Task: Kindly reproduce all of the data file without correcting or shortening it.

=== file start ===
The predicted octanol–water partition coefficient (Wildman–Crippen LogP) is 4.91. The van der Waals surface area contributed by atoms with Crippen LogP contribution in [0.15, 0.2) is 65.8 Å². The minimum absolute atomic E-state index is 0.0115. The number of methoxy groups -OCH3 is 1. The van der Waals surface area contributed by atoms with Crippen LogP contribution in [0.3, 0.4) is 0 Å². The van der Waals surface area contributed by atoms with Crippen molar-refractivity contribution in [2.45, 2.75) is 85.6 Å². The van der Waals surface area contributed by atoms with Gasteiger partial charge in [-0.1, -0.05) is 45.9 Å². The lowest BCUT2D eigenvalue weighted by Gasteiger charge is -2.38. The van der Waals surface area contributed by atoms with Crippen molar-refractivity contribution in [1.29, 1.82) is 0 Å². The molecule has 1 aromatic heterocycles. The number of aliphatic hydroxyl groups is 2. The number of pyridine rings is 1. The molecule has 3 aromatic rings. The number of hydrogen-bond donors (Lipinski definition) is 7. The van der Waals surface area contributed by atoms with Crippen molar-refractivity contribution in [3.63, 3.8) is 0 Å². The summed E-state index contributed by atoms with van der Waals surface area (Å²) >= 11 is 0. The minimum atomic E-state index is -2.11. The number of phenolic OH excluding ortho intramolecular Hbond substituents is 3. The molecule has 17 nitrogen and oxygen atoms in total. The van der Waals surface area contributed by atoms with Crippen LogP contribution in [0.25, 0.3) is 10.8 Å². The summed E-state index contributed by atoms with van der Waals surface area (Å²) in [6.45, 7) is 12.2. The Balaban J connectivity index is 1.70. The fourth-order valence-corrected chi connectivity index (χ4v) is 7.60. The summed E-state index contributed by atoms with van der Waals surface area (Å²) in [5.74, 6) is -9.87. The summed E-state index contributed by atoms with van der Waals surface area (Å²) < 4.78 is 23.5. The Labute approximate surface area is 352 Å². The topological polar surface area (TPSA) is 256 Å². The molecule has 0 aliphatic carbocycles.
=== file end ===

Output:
The predicted octanol–water partition coefficient (Wildman–Crippen LogP) is 4.91. The van der Waals surface area contributed by atoms with Crippen LogP contribution in [0.15, 0.2) is 65.8 Å². The minimum absolute atomic E-state index is 0.0115. The number of methoxy groups -OCH3 is 1. The van der Waals surface area contributed by atoms with Crippen LogP contribution in [0.3, 0.4) is 0 Å². The van der Waals surface area contributed by atoms with Crippen molar-refractivity contribution in [2.45, 2.75) is 85.6 Å². The van der Waals surface area contributed by atoms with Gasteiger partial charge in [-0.1, -0.05) is 45.9 Å². The lowest BCUT2D eigenvalue weighted by Gasteiger charge is -2.38. The van der Waals surface area contributed by atoms with Crippen molar-refractivity contribution in [1.29, 1.82) is 0 Å². The molecule has 1 aromatic heterocycles. The number of aliphatic hydroxyl groups is 2. The number of pyridine rings is 1. The molecule has 3 aromatic rings. The number of hydrogen-bond donors (Lipinski definition) is 7. The van der Waals surface area contributed by atoms with Crippen molar-refractivity contribution in [3.63, 3.8) is 0 Å². The summed E-state index contributed by atoms with van der Waals surface area (Å²) >= 11 is 0. The minimum atomic E-state index is -2.11. The number of phenolic OH excluding ortho intramolecular Hbond substituents is 3. The molecule has 17 nitrogen and oxygen atoms in total. The van der Waals surface area contributed by atoms with Crippen LogP contribution in [0.25, 0.3) is 10.8 Å². The summed E-state index contributed by atoms with van der Waals surface area (Å²) in [6.45, 7) is 12.2. The Balaban J connectivity index is 1.70. The fourth-order valence-corrected chi connectivity index (χ4v) is 7.60. The summed E-state index contributed by atoms with van der Waals surface area (Å²) in [5.74, 6) is -9.87. The summed E-state index contributed by atoms with van der Waals surface area (Å²) < 4.78 is 23.5. The Labute approximate surface area is 352 Å². The topological polar surface area (TPSA) is 256 Å². The molecule has 0 aliphatic carbocycles.